This week’s cover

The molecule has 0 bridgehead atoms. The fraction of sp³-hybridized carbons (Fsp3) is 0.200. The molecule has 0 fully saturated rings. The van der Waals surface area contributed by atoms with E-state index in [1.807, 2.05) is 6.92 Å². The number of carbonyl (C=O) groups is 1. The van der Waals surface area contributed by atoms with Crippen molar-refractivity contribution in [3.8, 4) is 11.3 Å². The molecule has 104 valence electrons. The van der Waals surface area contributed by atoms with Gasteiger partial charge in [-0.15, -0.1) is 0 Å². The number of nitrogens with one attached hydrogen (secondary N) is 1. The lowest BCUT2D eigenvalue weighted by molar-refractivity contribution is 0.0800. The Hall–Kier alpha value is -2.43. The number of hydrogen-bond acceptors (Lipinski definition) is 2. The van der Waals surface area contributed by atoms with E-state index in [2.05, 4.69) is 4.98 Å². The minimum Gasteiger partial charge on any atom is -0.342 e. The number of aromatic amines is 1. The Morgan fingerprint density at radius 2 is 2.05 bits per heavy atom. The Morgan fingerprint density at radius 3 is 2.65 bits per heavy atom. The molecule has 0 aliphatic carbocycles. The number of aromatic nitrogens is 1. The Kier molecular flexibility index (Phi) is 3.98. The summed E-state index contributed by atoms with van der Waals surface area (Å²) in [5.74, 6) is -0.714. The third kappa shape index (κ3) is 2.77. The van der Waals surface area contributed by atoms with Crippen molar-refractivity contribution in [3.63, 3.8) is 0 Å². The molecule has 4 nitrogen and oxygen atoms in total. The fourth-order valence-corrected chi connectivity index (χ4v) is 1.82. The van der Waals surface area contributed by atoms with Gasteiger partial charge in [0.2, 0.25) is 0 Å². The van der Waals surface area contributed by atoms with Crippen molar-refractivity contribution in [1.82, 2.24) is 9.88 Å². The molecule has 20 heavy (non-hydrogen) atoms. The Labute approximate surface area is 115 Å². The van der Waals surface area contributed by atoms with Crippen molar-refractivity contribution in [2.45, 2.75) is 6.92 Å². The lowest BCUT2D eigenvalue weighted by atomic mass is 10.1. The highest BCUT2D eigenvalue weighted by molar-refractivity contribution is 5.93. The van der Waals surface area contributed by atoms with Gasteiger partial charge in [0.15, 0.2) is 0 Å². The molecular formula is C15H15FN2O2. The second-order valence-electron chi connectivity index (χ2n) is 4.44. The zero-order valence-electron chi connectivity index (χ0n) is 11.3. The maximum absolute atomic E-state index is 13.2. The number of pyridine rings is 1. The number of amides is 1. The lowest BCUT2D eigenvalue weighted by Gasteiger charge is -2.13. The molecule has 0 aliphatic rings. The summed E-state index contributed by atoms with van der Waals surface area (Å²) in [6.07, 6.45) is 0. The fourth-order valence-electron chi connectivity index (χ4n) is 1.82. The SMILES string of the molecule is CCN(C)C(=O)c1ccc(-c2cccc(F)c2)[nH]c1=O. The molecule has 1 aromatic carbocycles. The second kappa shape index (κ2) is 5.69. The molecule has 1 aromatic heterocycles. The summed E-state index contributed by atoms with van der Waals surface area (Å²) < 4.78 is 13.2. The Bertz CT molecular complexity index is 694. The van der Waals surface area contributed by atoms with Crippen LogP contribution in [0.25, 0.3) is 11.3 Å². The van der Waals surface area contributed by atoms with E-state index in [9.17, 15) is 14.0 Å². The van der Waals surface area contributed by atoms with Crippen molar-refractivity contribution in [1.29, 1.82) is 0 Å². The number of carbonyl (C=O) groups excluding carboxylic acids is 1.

The stunning success of ChatGPT, a chatbot that can write essays, pass law exams and even make bad jokes, has divided the world. Optimists think artificial intelligence (AI) will help us design new drugs or generate power by nuclear fusion. Pessimists fear that superintelligent machines will go rogue and wipe out humanity. Our cover package this week weighs the evidence. We needed an image that suggested both peril and promise. One early ideaa child hiding behind a sofa because shes scared of an old-fashioned robotmade us smile. In one way the analogy works well: peoples understanding of AI really is rudimentary, like a childs. But from a grown-ups perspective the robot looks neither scary nor likely to change the world. We needed something with more menace. Option two was a bit too apocalyptic. It showed a museum exhibit of the last human skull, calling to mind the Terminator films, in which the AI that runs Americas defence systems becomes self-aware and tries to kill everyone. In one scene, the camera lingers on a human skull just before a robotic foot crushes it. Another idea displayed the brain as a puzzle to be solved, suggesting the struggle to grasp how intelligence works. However, it wasnt quite dramatic enough. The prize for solving a ball-and-maze brain teaser is mild satisfaction; the penalty for getting it wrong is a couple of wasted minutes. We also tried putting a photo of Charles Darwin on the wall, gazing down on a robot whose pose echoed the statue of The Thinker by Auguste Rodin. We liked this one. Human intelligence evolved by chance, through natural selection. The artificial kind is being built deliberately, but the process is still unpredictable. And we played with the idea of showing wiring in the shape of a brain, connected to a human. Is it feeding useful information to people, or being used to manipulate them with individually tailored misinformation? We worked this up into a cover image, slightly tweaked so that the human was struggling to control a big, floating brain. But in the end we went with a horns-versus-halo theme. At first we thought we needed a headline. But then we decided it was bolder simply to show an angelic A and a devilish I, and let our readers old-fashioned human intelligence do the rest. Leader: How to worry wisely about artificial intelligence Essay: How AI could change computing, culture and the course of history Science: Large, creative AI models will transform lives and labour markets Science: Large language models ability to generate text also lets them plan and reason Science: How generative models could go wrong China: Can Xi Jinping control AI without crushing it?